Leichhardt led the party back to Jimbour where they recovered and were cared for. George Mocatta, a shepherd working at Jimbour, recalled:-
‘I shall never forget the marvellous inroads the party made upon the food set before them.”
The Final Expedition
Leichhardt set out on his last journey in 1848, the entire party disappearing without a trace while trying to find a route from Moreton Bay to Perth. The mystery of the party’s disappearance has never been solved.
Leichhardt’s life was the subject of Patrick White’s novel “Voss”, wherein White describes Leichhardt’s arrival at Jimbour in a wonderfully evocative passage which reads:
‘By now the tall grass was almost dry, so that there issued from it a sharper sighing when the wind blew. The wind bent the grass into tawny waves, on the crests of which floated the last survivors of flowers, which shrivelled and were sucked under by the swell.’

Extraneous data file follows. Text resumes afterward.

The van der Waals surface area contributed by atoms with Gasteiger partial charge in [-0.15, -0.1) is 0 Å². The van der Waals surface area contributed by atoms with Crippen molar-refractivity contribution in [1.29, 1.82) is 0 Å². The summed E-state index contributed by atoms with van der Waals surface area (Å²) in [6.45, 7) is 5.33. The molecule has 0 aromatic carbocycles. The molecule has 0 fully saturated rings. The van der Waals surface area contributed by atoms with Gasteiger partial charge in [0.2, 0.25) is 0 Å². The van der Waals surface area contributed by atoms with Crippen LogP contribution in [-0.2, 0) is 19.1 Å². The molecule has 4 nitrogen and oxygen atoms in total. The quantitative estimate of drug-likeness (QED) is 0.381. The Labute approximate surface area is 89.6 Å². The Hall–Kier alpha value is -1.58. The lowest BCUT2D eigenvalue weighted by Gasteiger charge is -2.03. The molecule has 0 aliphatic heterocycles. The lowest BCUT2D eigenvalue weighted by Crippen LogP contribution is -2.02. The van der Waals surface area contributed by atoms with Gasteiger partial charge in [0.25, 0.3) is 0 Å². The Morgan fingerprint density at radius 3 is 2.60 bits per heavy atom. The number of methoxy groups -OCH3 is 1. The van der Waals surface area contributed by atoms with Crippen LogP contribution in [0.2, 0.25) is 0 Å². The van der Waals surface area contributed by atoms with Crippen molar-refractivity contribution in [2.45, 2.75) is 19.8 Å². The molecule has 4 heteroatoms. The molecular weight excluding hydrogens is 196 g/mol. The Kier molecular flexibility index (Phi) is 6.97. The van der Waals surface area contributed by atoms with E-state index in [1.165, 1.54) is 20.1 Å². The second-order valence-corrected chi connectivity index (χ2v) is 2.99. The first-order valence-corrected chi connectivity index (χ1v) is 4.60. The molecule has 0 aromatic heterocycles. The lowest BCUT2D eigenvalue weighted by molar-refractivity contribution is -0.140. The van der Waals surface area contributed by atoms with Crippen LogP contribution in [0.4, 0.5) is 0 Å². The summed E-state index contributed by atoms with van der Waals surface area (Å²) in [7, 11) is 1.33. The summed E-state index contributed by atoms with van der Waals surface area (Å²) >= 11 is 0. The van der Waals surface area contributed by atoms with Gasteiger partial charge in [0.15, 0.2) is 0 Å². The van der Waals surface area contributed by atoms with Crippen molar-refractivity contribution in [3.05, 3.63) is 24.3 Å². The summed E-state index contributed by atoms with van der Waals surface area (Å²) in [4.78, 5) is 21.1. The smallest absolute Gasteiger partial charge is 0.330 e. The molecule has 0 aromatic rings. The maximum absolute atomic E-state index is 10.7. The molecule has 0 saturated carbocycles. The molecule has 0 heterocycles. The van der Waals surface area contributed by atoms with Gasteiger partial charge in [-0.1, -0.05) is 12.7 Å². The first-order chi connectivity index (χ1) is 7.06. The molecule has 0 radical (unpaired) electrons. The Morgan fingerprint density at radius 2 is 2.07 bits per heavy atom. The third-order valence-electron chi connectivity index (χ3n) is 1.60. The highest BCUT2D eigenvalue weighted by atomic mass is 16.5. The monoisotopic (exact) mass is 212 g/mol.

As a result of Leichhardt’s reports on the land beyond Jimbour, there began a great push for settlement of the Darling Downs area and beyond, including the Dawson River area and the Central Western region of Queensland.
Today, when entering the village of Jimbour from Dalby, there is a small sign pointing towards a plaque laid in 1955 by the Royal Geographical Society commemorating Leichhardt’s journey.
The Bunya Trees
Leichhardt is also important to the region in terms of the Bunya tree. It is believed that he was the first European to have developed the notion of the “noble tree”. This is evident in his descriptions of the Bunya:-
“The Bunya-Bunya tree is noble and gigantic, and its umbrella-like head overtowers all the trees of the Brush”.
“I have travelled again in those remarkable mountain brushes, out of which the Bunya-Bunyas lift their majestic heads, like pillars of the blue vault of heaven”.
For a more detailed analysis of the early history of Jimbour see this excerpt from the 2001 Conservation Plan. A list of works in which Jimbour is referred to can be found here.